In addition, Glimcher (and other firms that are battling leverage levels above 60 percent) has been looking at the possibility of asset sales and joint venture transactions on existing properties. There is some interest in the market for those kinds of deals, according to Michael Glimcher, but there appears to still be a 100 basis point to 200 basis point gap between buyers' and sellers' expectations, which means a surge in actual transaction activity is some months away. What's more, Glimcher expects that the company would have to give up control of some of its best properties to achieve its capital needs. "It's more likely that we'd look at doing something with a higher quality asset based on where the environment is today," Glimcher said.
One firm that seems to have come up with a revenue-generating strategy outside of asset sales and joint ventures is CBL & Associates Properties, Inc., a Chattanooga, Tenn.-based firm with an 83.6-million-square-foot regional mall portfolio. On May 11, the REIT announced plans to expand its third party management business. As of December 2008, CBL managed 2.2 million square feet of non-CBL owned space.
CBL executives declined to discuss revenue projections for the expanded business.
The company has already reduced its quarterly dividend payments and has opted to pay the dividend through a combination of 60 percent stock and 40 percent cash. It's currently considering common stock offerings, joint venture transactions and asset sales as other cash-generating measures. CBL has a debt to total market cap ratio of 81.69 percent and a total long-term debt load of $6.6 billion.
Weeding out weaker REIT players
On the other side of the fence are companies with fortified balance sheets—Simon, Kimco, Federal, Taubman Centers (NYSE: TCO), Regency, Acadia—that are waiting for asset prices to drop low enough for acquisitions to turn into virtual steals. In fact, first quarter earnings calls separated the retail REIT sector into three distinct groups, including firms whose forward-looking statements centered on the word "opportunity;" those that talked about the possibility of asset sales and joint venture transactions as a way to provide an extra level of comfort in respect to their leverage levels and those that were focused on curing liquidity concerns by any means available.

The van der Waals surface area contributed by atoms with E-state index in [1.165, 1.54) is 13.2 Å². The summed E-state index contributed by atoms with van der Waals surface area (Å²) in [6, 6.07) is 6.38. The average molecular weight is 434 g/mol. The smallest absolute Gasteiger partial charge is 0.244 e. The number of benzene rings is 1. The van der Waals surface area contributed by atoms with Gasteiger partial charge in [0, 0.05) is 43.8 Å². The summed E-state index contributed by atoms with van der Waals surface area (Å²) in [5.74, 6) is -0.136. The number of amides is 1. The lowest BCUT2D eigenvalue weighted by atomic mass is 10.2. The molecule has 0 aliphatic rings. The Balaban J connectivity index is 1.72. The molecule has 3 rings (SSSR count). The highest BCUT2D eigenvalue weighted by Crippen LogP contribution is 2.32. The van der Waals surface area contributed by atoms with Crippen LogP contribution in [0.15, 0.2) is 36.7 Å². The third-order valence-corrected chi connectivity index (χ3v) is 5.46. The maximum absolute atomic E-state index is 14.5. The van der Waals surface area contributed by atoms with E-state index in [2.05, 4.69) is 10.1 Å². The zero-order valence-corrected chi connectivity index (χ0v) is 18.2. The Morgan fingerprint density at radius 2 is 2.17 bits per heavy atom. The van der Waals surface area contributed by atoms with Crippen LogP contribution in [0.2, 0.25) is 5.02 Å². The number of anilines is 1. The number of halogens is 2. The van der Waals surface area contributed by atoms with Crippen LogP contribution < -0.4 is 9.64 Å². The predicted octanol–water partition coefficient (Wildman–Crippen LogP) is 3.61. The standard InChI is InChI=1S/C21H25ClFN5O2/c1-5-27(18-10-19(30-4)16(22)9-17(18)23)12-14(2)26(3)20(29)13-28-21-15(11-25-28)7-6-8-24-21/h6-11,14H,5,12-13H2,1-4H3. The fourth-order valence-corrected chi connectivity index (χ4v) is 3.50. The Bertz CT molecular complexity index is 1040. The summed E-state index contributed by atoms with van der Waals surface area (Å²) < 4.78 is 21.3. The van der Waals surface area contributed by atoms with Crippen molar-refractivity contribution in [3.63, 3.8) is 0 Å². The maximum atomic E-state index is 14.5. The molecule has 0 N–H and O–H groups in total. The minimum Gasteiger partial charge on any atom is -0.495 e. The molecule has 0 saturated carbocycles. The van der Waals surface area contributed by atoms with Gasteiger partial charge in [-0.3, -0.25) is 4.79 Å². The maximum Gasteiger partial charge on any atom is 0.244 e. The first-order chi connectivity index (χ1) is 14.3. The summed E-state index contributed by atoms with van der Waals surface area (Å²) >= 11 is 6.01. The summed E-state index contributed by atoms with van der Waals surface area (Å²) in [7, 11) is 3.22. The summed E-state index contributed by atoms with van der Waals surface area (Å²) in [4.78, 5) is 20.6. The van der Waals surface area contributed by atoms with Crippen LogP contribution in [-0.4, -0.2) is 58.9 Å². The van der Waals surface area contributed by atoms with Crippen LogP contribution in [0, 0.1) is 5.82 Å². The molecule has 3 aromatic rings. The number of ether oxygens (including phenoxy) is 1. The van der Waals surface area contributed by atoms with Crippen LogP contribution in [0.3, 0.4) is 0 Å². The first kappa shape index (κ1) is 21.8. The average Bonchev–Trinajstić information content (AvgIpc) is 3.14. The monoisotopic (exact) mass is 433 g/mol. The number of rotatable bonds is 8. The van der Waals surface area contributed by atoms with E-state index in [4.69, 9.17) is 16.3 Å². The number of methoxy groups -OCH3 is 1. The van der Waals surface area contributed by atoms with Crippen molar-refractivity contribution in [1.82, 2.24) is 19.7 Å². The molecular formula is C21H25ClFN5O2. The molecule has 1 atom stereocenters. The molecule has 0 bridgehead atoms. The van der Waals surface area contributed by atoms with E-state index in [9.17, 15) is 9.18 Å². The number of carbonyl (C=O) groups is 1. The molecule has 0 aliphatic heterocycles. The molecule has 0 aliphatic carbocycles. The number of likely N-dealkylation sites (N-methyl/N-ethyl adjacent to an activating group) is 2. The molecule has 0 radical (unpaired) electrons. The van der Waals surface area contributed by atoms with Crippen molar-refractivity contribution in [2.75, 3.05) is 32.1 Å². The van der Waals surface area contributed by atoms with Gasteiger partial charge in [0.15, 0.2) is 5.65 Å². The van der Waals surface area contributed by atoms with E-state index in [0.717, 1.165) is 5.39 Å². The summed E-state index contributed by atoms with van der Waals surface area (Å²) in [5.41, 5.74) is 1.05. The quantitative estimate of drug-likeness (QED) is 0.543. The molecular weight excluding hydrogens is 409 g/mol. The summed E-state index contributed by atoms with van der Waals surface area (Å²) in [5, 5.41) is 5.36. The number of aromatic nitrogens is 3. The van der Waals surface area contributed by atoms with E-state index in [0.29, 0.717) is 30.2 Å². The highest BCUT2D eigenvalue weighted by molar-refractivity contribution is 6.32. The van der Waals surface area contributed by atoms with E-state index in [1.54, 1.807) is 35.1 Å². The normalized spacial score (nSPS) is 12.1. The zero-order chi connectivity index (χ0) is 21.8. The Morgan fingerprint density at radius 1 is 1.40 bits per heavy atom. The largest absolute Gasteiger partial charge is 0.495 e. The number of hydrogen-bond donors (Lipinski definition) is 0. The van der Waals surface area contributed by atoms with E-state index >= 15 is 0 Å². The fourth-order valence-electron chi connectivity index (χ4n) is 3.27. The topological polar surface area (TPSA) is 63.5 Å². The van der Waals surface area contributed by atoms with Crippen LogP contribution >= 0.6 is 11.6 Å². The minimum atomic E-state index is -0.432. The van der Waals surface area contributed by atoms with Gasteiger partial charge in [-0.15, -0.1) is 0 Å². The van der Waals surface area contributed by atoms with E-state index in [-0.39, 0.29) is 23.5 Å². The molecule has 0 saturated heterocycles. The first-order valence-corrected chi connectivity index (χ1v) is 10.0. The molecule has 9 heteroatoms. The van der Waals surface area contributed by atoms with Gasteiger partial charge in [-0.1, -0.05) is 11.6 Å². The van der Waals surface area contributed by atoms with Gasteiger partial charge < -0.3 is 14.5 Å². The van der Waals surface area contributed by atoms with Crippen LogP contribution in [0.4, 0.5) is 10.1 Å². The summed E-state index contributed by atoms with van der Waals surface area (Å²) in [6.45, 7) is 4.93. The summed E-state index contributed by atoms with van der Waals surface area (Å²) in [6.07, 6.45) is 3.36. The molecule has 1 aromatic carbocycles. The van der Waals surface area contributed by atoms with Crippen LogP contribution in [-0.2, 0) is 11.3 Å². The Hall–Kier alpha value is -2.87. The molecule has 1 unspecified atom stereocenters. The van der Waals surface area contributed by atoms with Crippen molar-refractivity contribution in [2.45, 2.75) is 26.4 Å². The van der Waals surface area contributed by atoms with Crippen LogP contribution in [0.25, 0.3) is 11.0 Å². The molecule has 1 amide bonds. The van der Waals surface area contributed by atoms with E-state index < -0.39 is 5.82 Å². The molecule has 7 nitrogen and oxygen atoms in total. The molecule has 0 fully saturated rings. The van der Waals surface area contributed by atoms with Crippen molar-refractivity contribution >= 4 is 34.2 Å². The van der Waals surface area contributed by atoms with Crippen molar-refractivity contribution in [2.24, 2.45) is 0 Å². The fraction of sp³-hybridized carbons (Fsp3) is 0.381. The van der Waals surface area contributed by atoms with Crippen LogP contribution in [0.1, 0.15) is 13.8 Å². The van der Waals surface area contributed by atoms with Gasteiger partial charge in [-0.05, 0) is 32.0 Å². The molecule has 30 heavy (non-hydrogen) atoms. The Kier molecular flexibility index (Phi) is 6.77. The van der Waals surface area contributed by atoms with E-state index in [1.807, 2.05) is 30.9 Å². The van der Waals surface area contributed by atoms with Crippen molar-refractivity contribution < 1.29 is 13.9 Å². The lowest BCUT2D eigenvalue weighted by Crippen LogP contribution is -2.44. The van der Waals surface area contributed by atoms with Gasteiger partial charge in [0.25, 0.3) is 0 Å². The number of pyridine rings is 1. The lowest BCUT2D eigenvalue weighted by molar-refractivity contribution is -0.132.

If credit conditions won't loosen up considerably before the end of 2009, the latter will likely become acquisition targets for their larger rivals. The industry might not see another General Growth-like bankruptcy, but there might be REITs that will be dismantled piece by piece as they try to sell assets to pay down debts, says Grupe. Others might be swallowed whole. Speaking at New York University's 14th annual REIT symposium in early April, Samuel Zell, chairman of Equity Group Investments, LLC, noted that some REITs might no longer find it beneficial to remain in the public markets. But few private sector investors seem eager to take on the risk of buying out a REIT right now, says Mason. So most mergers and acquisitions activity would likely take place between the publicly traded REITs themselves.
"Whoever can amass the most capital for [mergers], they are the ones who'll get bigger and survive," Mason notes. "My guess is we'll end up with a handful of bigger, stronger retail REITs."
The process might begin in late 2009, according to Grupe, but it will be another two to three years before the repositioning is completed. First, there would have to be some movement in the credit markets and a closing of the bid/ask gap that currently remains considerable.
"I think the ingredients that are required for [consolidation] to take place are not yet in place," Grupe says.